It's a win for Sir John Vickers and his team of risk-wallopers but a definite loss for the banking industry, which stands to lose up to £7bn in the reshuffle.
The Independent Commission on Banking report, which came out in September, catalogued the reforms necessary to stabilise the UK financial system and defend against future shocks. The government has been ruminating over the recommendations for three months: implement the changes wholesale? Or listen to the banks' lobbyists and water down the legislation?
Over the weekend, Vince Cable ended the stalemate. He came out, all guns blazing, in favour of the former. 'It is absolutely right that we make the British economy safe. We just cannot risk a repetition of the financial catastrophe we had three years ago,' he told the BBC.
UK banks have until 2019 to separate their retail and so-called 'casino' operations to ensure that any future trauma on the markets - or legislatory leap-frogging and financial tomfoolery - does not affect the ordinary man or business on the street. In addition to this 'ring-fencing', banks are going to have to substantially bolster their capital reserves to minimise the risk of future bail-outs.
Chancellor George Osborne will add his weight to Cable's argument today, addressing Parliament in favour of the action this afternoon.
But could this have negative repercussions for the UK economy? Well, the hefty £4-£7bn cost (some say this figure could spiral to £12bn) of shoring up capital is likely to leave banks feeling pretty bruised. Smaller banking institutions will have to stump up at least 10% of domestic retail assets in order to continue trading in this country. Larger, riskier operations like global banking giant HSBC will have to find a safety cushion of between 17% and 20%, prompting rumours of a mass exodus from the UK as banks seek new, more bank-friendly territories in which to headquarter.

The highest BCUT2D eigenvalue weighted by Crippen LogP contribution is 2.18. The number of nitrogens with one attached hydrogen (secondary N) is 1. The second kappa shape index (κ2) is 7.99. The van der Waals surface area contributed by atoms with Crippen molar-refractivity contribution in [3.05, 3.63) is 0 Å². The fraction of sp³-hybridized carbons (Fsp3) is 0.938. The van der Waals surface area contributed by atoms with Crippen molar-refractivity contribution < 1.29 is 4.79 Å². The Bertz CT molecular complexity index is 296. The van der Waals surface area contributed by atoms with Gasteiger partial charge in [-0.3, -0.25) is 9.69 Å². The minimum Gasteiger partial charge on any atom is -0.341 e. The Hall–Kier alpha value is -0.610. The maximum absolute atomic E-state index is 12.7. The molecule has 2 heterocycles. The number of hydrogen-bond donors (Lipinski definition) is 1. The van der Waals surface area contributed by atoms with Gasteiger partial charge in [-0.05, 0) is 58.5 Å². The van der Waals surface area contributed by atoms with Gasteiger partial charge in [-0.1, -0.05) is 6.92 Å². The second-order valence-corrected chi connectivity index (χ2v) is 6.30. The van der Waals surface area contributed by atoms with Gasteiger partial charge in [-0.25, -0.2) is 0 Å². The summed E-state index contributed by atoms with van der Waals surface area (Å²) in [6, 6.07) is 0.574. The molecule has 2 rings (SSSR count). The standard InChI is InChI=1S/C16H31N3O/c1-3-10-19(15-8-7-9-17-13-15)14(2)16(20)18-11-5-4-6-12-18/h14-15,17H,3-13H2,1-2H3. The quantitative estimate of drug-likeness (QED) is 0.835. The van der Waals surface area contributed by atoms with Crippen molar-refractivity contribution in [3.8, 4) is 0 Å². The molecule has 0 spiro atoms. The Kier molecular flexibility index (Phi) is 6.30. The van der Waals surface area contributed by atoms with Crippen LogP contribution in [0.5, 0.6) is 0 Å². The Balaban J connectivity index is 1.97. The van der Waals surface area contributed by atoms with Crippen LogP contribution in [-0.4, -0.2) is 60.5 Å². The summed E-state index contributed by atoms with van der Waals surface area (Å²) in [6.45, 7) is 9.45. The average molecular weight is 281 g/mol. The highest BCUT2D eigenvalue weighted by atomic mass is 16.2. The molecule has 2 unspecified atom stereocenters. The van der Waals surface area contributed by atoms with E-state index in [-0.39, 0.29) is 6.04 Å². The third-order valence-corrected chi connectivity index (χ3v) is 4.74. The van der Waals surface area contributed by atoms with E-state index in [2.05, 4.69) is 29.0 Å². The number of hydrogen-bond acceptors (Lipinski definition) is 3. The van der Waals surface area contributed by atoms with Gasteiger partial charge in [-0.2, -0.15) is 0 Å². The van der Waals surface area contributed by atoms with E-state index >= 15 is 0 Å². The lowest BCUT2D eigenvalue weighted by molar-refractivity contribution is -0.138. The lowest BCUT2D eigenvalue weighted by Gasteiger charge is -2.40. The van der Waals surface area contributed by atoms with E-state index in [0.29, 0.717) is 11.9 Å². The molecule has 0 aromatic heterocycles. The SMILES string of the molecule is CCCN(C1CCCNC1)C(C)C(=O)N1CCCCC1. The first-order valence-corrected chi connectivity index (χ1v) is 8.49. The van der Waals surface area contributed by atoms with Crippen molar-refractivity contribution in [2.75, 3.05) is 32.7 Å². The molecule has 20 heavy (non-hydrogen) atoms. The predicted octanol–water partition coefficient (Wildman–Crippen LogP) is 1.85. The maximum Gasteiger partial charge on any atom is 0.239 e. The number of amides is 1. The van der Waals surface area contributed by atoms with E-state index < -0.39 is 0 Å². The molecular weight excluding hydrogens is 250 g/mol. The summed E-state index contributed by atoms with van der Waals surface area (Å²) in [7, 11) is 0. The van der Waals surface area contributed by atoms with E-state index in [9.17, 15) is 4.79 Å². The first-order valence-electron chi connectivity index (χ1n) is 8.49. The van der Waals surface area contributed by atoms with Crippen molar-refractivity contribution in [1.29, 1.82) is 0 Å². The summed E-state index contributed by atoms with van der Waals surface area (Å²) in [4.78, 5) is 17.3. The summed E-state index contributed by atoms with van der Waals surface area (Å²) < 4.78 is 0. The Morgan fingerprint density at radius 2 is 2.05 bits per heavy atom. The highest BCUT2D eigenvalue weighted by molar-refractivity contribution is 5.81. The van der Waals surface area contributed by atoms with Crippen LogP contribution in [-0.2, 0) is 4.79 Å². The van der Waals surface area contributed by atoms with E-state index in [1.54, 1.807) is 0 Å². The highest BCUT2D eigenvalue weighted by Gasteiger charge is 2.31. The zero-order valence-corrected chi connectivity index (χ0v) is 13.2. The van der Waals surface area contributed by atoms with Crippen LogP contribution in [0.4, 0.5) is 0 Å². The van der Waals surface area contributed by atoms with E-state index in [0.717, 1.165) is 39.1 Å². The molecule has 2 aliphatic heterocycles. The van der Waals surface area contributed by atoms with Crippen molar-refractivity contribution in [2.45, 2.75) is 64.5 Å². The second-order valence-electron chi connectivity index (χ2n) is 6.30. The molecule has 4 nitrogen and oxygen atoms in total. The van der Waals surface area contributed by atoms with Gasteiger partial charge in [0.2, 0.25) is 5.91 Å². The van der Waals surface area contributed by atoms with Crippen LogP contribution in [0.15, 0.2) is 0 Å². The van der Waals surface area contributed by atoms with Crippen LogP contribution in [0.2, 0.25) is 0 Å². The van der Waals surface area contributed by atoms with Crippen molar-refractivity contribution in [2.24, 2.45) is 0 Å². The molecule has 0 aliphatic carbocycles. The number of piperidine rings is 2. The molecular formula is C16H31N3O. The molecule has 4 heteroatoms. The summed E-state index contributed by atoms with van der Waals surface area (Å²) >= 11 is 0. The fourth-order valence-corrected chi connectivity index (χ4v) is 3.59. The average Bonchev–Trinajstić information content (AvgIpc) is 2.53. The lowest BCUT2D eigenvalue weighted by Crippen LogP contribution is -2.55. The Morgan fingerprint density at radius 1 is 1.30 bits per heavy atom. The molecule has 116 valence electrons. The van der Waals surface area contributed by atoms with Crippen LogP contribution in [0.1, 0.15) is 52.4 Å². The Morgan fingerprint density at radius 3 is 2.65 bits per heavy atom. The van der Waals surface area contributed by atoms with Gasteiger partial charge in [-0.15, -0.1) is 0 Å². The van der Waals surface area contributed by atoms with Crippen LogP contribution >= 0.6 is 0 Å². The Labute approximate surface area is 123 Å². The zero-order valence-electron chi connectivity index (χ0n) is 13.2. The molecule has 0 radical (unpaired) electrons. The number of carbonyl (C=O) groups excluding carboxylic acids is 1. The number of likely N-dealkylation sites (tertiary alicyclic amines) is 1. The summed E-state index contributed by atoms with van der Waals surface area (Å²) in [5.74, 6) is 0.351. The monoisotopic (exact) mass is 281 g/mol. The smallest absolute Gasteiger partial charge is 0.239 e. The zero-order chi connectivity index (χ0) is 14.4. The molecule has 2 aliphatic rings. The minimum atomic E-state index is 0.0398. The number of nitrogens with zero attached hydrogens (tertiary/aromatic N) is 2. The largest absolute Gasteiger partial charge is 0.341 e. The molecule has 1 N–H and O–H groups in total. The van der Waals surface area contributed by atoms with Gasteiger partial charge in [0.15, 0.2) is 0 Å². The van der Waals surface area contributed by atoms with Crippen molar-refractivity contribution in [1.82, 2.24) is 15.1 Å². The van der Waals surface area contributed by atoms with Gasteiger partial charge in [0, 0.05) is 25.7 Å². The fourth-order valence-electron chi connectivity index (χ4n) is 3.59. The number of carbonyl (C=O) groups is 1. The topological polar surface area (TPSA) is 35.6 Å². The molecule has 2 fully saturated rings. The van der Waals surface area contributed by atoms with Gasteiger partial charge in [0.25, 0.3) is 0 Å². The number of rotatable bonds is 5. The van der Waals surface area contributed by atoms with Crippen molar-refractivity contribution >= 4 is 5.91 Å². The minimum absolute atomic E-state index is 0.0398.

If they stay, who is likely to bear the brunt of these reforms? Probably small businesses and the consumer, as banks fight to presenve profit margins.
Nevertheless, this new legislation will go ahead. As the business secretary said yesterday: 'We have accepted the recommendations of the commission.' Sir John Vickers will be drafted back in to follow the banks' progress implementing the new ring fences and to blow the whistle on any attempts to circumvent the new regulation.
Is this the beginning of a safer, more robust financial system in the UK? Or has government called war on the banks to the nation's detriment? We have seven long years to find out.